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Missouri Family E-News August 16 2010
Sex Industry Files Suit Against New State Law

Attorneys for the pornography industry have gone to court to challenge Missouri's new law regulating sexually oriented businesses. That law adopted new restrictions on the operation of nude dancing clubs, and so-called "adult video stores" and "adult video arcades." The lead plaintiff in the lawsuit is Michael Ocello, the owner of several so-called "gentlemen's clubs," who also happens to be a member of the Mehlville School Board in south St. Louis County. He is joined in the lawsuit by 12 sex shops and strip clubs in the state, and three women who claim to be exotic dancers. The suit was filed in the state circuit court in Cole County, where Jefferson City is located. The suit claims that the new statute "will impermissibly reduce the quantity and accessibility of adult expression in the state of Missouri." The plaintiffs allege that the law impermissibly restricts "the right to disseminate...sexually candid and erotic literature." This claim is patently false. The new law does not in any way regulate the items sold in sexually oriented businesses. The suit also contends that the new law impermissibly restricts "the communicative message, artistic experience, and essential nature" of exotic dancers. This is also a meritless claim. The new statute still allows exotic dancers to "perform" in states of very substantial nudity. What the law does do is prohibit contact between dancers and patrons, bans the sale of alcohol on the premises, and shuts down sexually oriented businesses at midnight. Such businesses cannot be located within 1000 feet of any church, school, day care, public park, personal residence, or any other sexually oriented businesses. Federal courts have ruled all these provisions are constitutional in order to stem negative secondary effects of such businesses on adjacent property owners and communities. The lawsuit takes particular aim at the fiscal note for the bill prepared by the staff for the Missouri Legislature. The plaintiffs argue that the fiscal note underestimates the economic impact of the new regulations. They contend that the new law will force closure of most Missouri strip clubs and put more than 1000 people out of work, both highly dubious claims. "The fact that they are leaning their legal arguments on the fiscal note is encouraging to me," says Senator Matt Bartle, one of the chief sponsors of the legislation. "I think it's a recognition on their part...that the underlying bill is itself constitutional." The pornography industry is being represented by attorney Richard Bryant of Kansas City, two Ohio law firms, and attorneys James Deutsch, Marc Ellinger, and Thomas Rynard of Jefferson City.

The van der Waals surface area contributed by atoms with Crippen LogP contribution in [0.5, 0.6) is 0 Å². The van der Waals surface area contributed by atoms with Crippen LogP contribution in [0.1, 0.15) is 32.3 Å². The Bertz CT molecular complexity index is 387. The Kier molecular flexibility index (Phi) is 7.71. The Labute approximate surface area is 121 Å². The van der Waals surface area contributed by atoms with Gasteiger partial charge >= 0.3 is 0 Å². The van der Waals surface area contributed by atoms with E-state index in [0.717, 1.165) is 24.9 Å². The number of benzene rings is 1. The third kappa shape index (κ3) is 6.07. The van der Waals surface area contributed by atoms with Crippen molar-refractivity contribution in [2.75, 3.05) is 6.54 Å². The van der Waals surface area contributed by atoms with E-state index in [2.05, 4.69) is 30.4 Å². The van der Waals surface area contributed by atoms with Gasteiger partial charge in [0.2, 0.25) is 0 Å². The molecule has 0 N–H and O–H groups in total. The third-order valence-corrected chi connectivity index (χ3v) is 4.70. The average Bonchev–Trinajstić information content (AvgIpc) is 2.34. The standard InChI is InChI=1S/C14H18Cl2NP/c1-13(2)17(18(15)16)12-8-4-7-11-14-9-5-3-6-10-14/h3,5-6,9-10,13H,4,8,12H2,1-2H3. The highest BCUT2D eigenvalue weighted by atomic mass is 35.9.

Akin Backs Resolution Opposing Ruling on Prop 8

Missouri Congressman Todd Akin has voiced his strong opposition to the recent order by a federal judge redefining marriage in the state of California. Akin has joined his colleagues in introducing a resolution condemning the decision of U.S District Judge Vaughn Walker striking down Proposition 8. California voters approved Proposition 8 to establish in California's Constitution the traditional definition of marriage as the union of a man and a woman. The California Supreme Court had previously ordered marriage to be redefined to include individuals of the same gender. Walker ruled that the decision of California voters to retain traditional marriage violated the equal protection provisions of the U.S. Constitution. The Congressional resolution takes Judge Walker to task, stating that he failed to conduct himself in an impartial manner during the course of the proceedings and failed to decide the case as a matter of law. The resolution condemns actions by Walker during the trial and his decision to impugn the personal and religious motivations of the 7 million Californians who voted for Proposition 8. The resolution states, "In America, we respect and uphold the right of a free people to make policy choices through the democratic process. If a handful of activists are allowed to void a a constitutional amendment protecting marriage, we have eliminated the core of the American democratic system and will deny more children the mom and dad they deserve." Sadly, Akin is one of only 17 members of Congress to sign onto the resolution sponsored by Congressman Lamar Smith of Texas. Meanwhile, the American Family Association is mounting a nationwide campaign calling for the impeachment of Judge Walker. The U.S. Constitution says that federal judges hold office only "during good behavior," and if they violate that standard can be impeached. AFA believes, as we do, that Walker has made a mockery of our system of justice with his arrogant and prejudicial abuse of the rule of law. We agree with AFA that "this unconscionable expression of judicial activism and tyranny cannot go unchallenged." You can join the AFA campaign by using this link: Impeach Judge Walker